Its really just because of when they joined, and were around when pay progression actually existed, and nothing to do with a persons gender.

    It should be one rate of pay per grade, and all the harping on about female equality just confuses the pay issue. From what I've seen many women here choose to work part time, term time long after the children have grown up and moved out, just becuse they prefer the time away from the office.

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    • Andy S

      You are quite right Andy. There should be a rate of pay for the job, irrespective of gender, sexual orientation, disability etc. The civil service appears to be working towards this by keeping all new entrants and newly promoted colleagues on the minimum for the grade and waiting for the rest to leave.

      As for choosing to work part time "long after children have grown up" this choice is open to male colleagues too, should they decide to work part time for this reason.

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      • Alan

        "As for choosing to work part time "long after children have grown up" this choice is open to male colleagues too, should they decide to work part time for this reason."

        Of course Andy but were they to then complain that they weren't being paid the same salary as their full time colleagues we would probably look at that fact first before assuming it is some form of discrimination or a bias against them

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    • Ricardo

      "Harping on"

      I think your language speaks for itself here.

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    • Moosey

      i agree, its about the inequalities in the actual pay system, not gender based. There is no progression and no way of getting to be on an equal playing field to your colleagues.

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  5. Paul

    Women work fewer hours than men - they can work more IF they want.
    Woman don't study/work STEM fields as much as men - they can study/work in them IF they want.
    Fewer woman work away from home - they can work away from home IF they want.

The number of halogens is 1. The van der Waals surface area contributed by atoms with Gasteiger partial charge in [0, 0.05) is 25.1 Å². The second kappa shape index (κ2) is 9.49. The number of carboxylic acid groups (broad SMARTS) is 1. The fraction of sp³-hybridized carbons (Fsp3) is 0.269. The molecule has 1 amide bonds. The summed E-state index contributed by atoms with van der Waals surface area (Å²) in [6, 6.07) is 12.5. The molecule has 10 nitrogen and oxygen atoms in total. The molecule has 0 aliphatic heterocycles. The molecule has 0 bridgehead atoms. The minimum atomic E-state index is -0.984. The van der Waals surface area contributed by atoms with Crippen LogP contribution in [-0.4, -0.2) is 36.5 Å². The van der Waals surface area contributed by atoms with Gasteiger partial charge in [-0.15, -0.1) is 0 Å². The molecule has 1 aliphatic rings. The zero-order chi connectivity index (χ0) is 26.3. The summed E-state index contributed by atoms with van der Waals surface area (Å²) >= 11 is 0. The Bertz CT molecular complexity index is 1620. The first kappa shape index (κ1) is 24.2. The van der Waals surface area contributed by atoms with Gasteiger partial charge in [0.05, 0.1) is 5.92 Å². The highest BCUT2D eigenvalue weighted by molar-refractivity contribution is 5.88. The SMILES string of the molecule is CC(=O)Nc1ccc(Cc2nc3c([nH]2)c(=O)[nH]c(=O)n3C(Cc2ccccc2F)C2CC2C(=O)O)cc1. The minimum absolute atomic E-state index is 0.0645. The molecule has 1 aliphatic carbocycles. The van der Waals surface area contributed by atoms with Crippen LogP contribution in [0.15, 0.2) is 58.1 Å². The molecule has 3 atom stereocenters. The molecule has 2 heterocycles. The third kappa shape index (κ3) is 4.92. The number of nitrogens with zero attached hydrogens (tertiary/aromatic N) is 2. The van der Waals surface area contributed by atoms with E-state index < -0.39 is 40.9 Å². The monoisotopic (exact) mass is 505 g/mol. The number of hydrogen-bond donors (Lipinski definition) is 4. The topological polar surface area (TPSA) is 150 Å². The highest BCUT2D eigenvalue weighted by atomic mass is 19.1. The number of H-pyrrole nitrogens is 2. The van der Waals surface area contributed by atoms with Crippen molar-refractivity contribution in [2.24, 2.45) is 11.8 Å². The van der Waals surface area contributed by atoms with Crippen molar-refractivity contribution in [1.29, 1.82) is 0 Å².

Fewer woman work in dangerous jobs - they can do these dangerous jobs IF they want.

    Where is the evidence that a man and woman doing the same job are paid different rates per hour? There are none. If an employer could do this women would be a highly sought after employee, due to the cheaper costs to the business. The facts do not support any such thing as the gender pay gap in this country.

    The only place I know of where people are paid different rates, per hour, for the same job is within the Civil Service. I know males and females that are the same grade as me, doing the same job as me, in the same department as me and some are paid more and others are paid less than me. How's we put time and effort into sorting out OUR wage inequality, which is real unlike this gender pay gap in the UK nonsense?

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    • S

      "Women work fewer hours than men - they can work more IF they want.
      Woman don't study/work STEM fields as much as men - they can study/work in them IF they want.
      Fewer woman work away from home - they can work away from home IF they want.
      Fewer woman work in dangerous jobs - they can do these dangerous jobs IF they want."

      how about:

      *Women work fewer hours than men because they shoulder the burden of unpaid child and elder care - they can work more hours IF men take up the slack of child and elder care and reduce their hours accordingly.
      *Women can study and work in STEM fields, but face substantially more cultural barriers than men in accessing, remaining in, being taken seriously in, as men, and often have to work twice as hard to be given half the recognition.
      *Fewer women work away from home - see point one. Childcare and eldercare. If men took up more of the burden of this, more women could travel for work.
      * Dangerous jobs - women face unconscious and conscious bias in even applying for these roles due to the stereotype of us being more nurturing, less adventurous, and also the presumption that we should not put ourselves at risk if we have a family (a presumption not applied to men in dangerous jobs).

      Don't be so simplistic as to assume the gender pay gap is just about "rates per hour for the same job". That got blown out of the water when the law was changed to recognise equal pay for equal work (not identical work) in the 1970s. The gender pay gap is very real but it is about access to opportunities and what skills are classed as valuable vs what skills are devalued - or even expected to be given for free.

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      • Mark Mavin

        How about giving Fathers equal rights under Family Law or indeed any rights at all
        How about not automatically making the mother the primary carer
        How about giving fathers the same paternity rights as maternity
        Surely this would give parents the choice on who should go back to work? it's not about 'shouldering the responsibility'
        How about giving men greater opportunity in the more traditionally viewed female work roles: NHS, teaching, Civil Service (CPS 66% female, DWP 70% to EO grade) Social Care, Retail. Instead of continually mentioning lack of women in STEM how about we include everyone in this big equality drive.